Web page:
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RESEARCH PAPERS: SPECIAL ISSUE ON BOILING AND INTERFACIAL PHENOMENA: Electronic Cooling

Thermal and Flow Performance of a Microconvective Heat Sink With Three-Dimensional Constructal Channel Configuration

[+] Author and Article Information
R. M. Moreno

Department of Mechanical and Materials Engineering, Florida International University, Miami, FL 33174

Y.-X. Tao

Department of Mechanical and Materials Engineering, Florida International University, Miami, FL 33174taoy@fiu.edu

J. Heat Transfer 128(8), 740-751 (Mar 06, 2006) (12 pages) doi:10.1115/1.2211630 History: Received April 27, 2004; Revised March 06, 2006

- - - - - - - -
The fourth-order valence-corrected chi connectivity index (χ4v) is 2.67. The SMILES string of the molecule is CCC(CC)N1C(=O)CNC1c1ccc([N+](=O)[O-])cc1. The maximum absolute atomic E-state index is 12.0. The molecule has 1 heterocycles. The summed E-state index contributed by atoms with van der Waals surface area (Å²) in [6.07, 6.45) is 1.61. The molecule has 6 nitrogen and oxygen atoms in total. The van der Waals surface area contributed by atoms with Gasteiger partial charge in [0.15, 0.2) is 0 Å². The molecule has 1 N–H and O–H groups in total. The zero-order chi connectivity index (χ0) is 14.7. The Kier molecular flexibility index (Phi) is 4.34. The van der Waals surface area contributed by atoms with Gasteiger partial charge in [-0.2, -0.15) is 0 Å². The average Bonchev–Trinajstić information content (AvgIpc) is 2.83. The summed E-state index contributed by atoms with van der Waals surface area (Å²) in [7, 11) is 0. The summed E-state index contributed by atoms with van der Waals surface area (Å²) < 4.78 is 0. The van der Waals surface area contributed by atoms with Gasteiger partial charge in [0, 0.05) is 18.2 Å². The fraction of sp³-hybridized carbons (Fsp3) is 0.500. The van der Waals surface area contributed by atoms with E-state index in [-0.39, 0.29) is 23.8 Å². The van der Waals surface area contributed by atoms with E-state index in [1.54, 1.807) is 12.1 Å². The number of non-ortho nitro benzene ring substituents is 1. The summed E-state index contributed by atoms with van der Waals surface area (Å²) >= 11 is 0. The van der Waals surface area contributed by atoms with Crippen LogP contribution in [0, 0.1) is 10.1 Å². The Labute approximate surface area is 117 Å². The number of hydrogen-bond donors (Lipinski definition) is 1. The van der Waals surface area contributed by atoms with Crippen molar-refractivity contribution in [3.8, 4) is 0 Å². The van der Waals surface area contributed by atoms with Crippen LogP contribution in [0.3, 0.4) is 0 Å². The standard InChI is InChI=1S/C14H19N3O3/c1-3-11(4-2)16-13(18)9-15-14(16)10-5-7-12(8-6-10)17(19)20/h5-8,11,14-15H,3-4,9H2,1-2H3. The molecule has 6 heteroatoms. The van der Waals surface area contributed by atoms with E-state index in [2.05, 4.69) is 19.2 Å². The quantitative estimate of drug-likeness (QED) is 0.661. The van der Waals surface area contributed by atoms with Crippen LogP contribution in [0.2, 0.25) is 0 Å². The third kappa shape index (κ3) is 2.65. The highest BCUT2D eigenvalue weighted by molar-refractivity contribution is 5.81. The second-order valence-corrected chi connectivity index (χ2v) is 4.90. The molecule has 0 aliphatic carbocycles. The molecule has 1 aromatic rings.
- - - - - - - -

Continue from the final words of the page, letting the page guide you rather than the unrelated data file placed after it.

The design, performance, manufacturing, and experimental validation of two convective heat sinks with scalable dimensions are presented. The heat sinks consist of an array of elemental units arranged in parallel. Each elemental unit is designed as a network of branching channels whose dimensions follow a group of geometric relations that have been derived from physiological fluid transport systems and the constructal method. The goal of these relations is to optimize both the point-to-point temperature difference within the heat sink and the pressure drop across the device under imposed geometric constraints. The first branching network is a generic three-dimensional (3-D) structure that was analyzed to push the limit of the heat sinks capability. The second is a heat sink that was designed specifically with the tape-casting fabrication method in mind. The heat sink has a branching network embedded within low temperature cofire ceramic (LTCC) and the same network embedded within thick film silver, which has the ability of being cofired with low temperature cofired ceramic substrates. The performance is evaluated using both a channel-level lumped model and a CFD model. The performance for different heat sink materials (low-temperature cofired ceramic and silver) is presented. The key results are then compared with the experimental results of the two scaled models. The results show good agreement within the experimental uncertainty. This validation confirms that the thermal performance and pumping efficiency of the constructal heat sink is superior compared to porous metal and conventional microchannel heat sinks under the same operating conditions, and that the designs are only limited by manufacturing techniques.